Child soldiers in the Democratic Republic of the Congo
During the first and second civil conflicts which took place in the Democratic Republic of the Congo (DRC), all sides involved in the war actively recruited or conscripted child soldiers, known locally as Kadogos which is a Swahili term meaning "little ones". It has been estimated that the militia led by Thomas Lubanga Dyilo was 30 percent children. In 2011 it was estimated that 30,000 children were still operating with armed groups. The United Nations Organization Stabilization Mission in the Democratic Republic of the Congo (MONUSCO), released a report in 2013 which stated that between 1 January 2012 and 31 August 2013 up to 1,000 children had been recruited by armed groups, and described the recruitment of child soldiers as "endemic".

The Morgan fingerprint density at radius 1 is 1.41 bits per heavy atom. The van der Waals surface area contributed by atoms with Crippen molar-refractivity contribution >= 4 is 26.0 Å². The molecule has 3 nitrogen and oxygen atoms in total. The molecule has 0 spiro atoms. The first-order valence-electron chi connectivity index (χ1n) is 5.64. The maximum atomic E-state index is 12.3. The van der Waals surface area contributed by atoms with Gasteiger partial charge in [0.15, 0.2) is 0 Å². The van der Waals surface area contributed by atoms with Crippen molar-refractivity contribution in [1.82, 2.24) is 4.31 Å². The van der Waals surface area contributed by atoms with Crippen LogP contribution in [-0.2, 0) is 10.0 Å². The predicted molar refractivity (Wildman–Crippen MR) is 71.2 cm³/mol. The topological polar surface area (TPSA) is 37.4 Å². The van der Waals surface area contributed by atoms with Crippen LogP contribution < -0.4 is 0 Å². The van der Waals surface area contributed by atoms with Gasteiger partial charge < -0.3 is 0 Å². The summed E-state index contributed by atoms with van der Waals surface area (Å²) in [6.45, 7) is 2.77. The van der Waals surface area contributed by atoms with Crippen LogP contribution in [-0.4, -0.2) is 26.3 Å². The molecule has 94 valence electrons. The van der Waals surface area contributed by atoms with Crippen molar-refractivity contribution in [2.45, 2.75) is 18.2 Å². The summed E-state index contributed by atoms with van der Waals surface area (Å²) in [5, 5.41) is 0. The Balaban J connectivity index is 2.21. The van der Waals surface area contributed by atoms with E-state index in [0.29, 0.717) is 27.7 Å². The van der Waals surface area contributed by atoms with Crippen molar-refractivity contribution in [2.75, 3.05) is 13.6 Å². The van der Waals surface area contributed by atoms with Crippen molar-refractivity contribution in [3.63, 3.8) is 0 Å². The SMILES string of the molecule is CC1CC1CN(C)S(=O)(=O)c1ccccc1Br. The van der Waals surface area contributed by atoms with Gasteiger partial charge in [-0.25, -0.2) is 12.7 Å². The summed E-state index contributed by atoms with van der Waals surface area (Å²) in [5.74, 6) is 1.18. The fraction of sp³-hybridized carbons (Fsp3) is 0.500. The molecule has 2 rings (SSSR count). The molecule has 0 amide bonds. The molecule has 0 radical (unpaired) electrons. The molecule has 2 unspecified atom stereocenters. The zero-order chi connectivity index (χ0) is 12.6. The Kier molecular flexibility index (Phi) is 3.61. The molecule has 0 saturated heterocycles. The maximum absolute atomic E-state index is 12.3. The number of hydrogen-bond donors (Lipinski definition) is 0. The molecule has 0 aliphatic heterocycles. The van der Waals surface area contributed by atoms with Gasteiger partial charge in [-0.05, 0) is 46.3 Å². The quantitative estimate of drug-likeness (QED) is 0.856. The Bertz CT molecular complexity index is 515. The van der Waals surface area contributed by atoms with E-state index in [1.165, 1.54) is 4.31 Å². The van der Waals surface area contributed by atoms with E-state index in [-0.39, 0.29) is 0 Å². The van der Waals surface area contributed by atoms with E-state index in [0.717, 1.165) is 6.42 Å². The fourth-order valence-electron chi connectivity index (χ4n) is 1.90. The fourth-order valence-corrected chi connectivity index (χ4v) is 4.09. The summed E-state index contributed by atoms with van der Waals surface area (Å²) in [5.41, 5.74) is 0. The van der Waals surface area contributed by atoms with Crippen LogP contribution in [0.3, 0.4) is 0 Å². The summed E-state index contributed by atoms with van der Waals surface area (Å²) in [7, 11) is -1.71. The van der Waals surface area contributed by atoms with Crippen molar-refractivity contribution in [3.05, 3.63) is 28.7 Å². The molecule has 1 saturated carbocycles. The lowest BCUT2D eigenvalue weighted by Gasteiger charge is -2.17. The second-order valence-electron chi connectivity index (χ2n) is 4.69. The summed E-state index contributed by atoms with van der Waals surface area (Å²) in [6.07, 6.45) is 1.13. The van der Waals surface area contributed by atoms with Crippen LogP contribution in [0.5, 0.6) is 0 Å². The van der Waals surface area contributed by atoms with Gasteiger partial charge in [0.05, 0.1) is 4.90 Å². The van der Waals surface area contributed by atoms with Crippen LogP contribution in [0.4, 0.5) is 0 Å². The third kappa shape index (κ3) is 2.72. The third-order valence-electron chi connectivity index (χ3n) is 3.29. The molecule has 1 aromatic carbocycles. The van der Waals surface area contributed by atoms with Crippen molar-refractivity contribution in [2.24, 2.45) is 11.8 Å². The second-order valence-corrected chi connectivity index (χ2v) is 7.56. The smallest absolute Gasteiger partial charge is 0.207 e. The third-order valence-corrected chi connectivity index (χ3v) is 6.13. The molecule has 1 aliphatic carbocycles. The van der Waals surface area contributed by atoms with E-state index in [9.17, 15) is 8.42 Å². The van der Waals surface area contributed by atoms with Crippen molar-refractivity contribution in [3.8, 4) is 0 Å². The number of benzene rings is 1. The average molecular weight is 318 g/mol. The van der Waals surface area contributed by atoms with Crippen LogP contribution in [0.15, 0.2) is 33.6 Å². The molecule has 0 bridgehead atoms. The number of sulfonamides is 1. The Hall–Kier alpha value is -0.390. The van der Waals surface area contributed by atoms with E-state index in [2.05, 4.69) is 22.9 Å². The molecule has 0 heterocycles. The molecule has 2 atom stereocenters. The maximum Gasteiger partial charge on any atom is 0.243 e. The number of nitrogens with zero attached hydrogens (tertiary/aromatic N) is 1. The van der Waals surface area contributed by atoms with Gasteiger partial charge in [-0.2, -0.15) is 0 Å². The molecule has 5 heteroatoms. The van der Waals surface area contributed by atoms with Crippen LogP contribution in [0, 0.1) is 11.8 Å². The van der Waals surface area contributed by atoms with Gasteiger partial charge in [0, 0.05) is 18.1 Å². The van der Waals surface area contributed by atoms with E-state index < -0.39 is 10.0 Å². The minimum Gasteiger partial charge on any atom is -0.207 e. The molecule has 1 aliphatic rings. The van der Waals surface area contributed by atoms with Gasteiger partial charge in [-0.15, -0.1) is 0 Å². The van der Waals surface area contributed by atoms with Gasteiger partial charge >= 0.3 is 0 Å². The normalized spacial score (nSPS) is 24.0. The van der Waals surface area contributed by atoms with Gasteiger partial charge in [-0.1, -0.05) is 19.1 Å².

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The former president Laurent Kabila had used children in the conflict from 1996 onwards and it was estimated that up to 10,000 children, some aged only seven years old, served under him.
The International Criminal Court (ICC), in the first trials held on human rights violations in the DRC, led to the first indictments, the first trials and the first convictions, in national jurisprudence for the use of children in combat.